After our Filipino adventure, I roamed Europe for a month, residing in my native Lowlands Country, the City of Cities of my heart, London, and the Eternal City, Rome, which was an absolute zoo during Holy Week. After EU-roaming action- while it’s still possible- I boarded another plane to distant, non-European Lands. Just after May Day, when some people celebrate the coming of spring and others celebrate their corporate prisonerhood, or give anarchism a bad name, I made my way to Central America. I flew from Amsterdam to Guatemala City via Panama and headed straight for Antigua Guatemala, which is the old capital of the country and an hour away from the current capital. I arrived in Town at around 10 o’ clock in the evening and the streets of Antigua where absolutely deserted. After checking in at a fancy hostel I hit a top bed in a 4-bed dorm and fell asleep straight away. A beauty sleep after a 20 hour-plus journey during which I didn’t sleep, to set my bio clock to Central American time, was much needed and I woke up the next day well-rested. I spent a few days in Antigua mainly to acclimatise and hit deadlines, so besides eating at various places and hiding behind my laptop I didn’t do an awful lot.
Antigua and the Yankie dollar/ Gringo Euro
Antigua is a pretty colonial town and one of Guatemala’s main tourist attractions. This is reflected in the prices, which are shockingly similar to prices in Malta. It is rainy season in the country and therefore officially low season. There are nevertheless plenty of tourists and prices are definitely not lower than Maltese prices during off-season. Antigua is not only famed for its colonial architecture, it’s also Spanish-Language-School Central and many a foreigner is in town to learn Spanish. Around the corner of the hostel I stayed at is a hipster café, where they serve caffe latte with soy or almond milk, gluten and sugar-free desserts and plenty of other hipster-friendly food; as if I were I my beloved Brixtonian Hood. One of Central America’s few active volcanoes, Volcán de Pacaya in proper Spanish, is located near Antigua Guatemala and a hike up this rumbling mountain is a popular ‘to-do’ when one is in town.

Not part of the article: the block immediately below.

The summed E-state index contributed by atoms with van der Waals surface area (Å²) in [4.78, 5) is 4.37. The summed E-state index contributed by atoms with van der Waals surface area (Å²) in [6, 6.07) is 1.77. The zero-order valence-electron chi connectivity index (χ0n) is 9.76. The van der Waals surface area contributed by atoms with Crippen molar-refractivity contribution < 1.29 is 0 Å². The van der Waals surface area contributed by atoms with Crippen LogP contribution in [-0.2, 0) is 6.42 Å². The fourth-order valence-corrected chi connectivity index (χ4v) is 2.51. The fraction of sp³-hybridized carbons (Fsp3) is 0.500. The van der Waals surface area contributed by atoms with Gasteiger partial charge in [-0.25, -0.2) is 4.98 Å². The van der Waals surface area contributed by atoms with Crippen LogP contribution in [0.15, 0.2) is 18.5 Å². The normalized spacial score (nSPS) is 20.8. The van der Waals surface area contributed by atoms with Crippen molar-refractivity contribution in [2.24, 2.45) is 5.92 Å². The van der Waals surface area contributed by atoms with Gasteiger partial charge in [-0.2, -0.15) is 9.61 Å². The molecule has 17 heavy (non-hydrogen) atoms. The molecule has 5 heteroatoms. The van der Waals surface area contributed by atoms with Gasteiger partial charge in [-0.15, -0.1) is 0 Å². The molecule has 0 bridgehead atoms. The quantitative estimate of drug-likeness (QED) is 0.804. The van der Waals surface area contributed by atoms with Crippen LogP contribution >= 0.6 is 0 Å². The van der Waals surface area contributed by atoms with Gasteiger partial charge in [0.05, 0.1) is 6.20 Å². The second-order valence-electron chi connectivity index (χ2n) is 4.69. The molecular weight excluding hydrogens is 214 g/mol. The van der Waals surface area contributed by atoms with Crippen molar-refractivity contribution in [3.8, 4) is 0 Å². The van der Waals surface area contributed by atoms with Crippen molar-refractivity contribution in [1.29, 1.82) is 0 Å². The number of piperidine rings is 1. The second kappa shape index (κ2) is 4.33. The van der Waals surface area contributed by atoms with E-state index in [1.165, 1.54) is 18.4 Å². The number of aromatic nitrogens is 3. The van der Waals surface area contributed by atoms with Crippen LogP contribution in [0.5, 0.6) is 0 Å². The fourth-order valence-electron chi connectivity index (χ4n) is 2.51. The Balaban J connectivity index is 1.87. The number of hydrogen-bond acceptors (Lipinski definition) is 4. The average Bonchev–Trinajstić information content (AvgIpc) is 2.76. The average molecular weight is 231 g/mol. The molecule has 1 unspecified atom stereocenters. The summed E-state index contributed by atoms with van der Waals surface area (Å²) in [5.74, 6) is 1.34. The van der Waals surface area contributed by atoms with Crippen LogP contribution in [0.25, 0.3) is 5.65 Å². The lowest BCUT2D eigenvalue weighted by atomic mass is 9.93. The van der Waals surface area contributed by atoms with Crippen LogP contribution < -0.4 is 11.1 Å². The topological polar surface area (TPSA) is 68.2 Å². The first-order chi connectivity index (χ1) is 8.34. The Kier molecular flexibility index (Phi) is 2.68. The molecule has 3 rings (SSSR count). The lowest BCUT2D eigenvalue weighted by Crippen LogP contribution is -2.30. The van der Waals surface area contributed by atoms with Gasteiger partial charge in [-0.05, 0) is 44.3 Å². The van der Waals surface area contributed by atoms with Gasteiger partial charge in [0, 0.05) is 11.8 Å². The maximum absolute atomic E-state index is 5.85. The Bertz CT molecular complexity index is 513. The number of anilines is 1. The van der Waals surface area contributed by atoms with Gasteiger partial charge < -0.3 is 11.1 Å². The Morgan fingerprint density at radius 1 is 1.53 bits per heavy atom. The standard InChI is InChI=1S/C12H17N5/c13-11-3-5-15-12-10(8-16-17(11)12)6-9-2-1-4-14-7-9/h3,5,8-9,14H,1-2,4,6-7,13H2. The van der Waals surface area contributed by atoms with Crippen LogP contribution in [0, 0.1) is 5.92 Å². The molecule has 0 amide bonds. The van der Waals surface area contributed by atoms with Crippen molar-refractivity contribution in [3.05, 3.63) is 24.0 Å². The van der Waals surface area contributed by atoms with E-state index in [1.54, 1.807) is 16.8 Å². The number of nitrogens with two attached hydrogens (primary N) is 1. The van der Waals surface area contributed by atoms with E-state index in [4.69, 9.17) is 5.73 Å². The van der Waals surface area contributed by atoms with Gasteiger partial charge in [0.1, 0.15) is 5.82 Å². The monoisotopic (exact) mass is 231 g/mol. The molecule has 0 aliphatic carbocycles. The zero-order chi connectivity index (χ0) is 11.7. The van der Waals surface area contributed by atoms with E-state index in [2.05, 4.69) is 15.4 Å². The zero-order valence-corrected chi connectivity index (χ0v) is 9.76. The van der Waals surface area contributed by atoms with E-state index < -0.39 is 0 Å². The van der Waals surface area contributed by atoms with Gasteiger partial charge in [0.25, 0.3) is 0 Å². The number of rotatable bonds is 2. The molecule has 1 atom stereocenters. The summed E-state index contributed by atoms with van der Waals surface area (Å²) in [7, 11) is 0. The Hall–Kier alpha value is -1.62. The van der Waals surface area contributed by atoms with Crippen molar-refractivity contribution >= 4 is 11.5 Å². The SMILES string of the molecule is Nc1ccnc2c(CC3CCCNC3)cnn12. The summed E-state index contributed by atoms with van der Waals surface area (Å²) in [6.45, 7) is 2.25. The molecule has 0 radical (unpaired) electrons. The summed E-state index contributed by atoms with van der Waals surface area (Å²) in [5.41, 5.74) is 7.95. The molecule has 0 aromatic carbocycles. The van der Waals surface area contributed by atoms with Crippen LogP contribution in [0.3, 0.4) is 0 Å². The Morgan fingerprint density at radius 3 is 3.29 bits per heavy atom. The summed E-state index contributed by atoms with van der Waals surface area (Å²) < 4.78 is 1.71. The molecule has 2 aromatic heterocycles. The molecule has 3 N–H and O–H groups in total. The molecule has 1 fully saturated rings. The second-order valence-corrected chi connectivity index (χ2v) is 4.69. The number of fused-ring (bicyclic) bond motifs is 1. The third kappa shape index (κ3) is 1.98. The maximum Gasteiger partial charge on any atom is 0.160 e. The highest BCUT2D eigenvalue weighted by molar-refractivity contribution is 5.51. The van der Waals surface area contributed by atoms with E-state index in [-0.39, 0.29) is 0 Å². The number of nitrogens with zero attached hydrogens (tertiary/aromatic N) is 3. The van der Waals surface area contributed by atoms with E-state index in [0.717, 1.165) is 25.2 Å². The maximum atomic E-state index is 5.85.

Moving off the Tourist Trail- Quetzeltenango (Xela)
After a few days in Antigua Guatemala I made my way to the country’s second-largest city called Quetzaltenango, or Xela- say Shella- for short. The city is not on the tourist trail and I was the only (obvious) foreigner on the bus, despite the fact the city has a great amount of language schools charging much lower prices than the schools in Antigua. The reason I am in Xela is just that; to perfect my Spanish, as I have plans to settle in Spain and/or in some other Spanish-speaking country in the near future. Compared to second cities in other countries, whether it’s Rotterdam, the Netherlands, Alexandria, Egypt or Medellin, Colombia, Xela is a surprisingly relaxed affair. I would call the city semi-colonial with a few pretty buildings, but Antigua it ain’t. It’s not surprising that Xela is not on the tourist trail, as there is not that much of tourist-interest. However, for a language student and/or someone who wants to get a deeper insight into Guatemalan life it’s an interesting place.
The Spanish school, where I am following classes, is located in a relatively small and pretty building. I am having individual lessons for four and a half hours a day by a lady who is to hit her Big Three O next month and is about to finish her law degree. I expected having one-to-one lessons for four and a half hours a day to be rather intense, but in my first week the mornings have flown by. Classes have been filled with a lot of talking, polishing my rusty grammar and some more talking based on articles I’ve written on topics of my choice. Xela might not be as pretty as Antigua and it doesn’t have that ‘safe cushion’ of a solid tourist infrastructure, but it offers besides much lower prices a more authentic Guatemalan experience.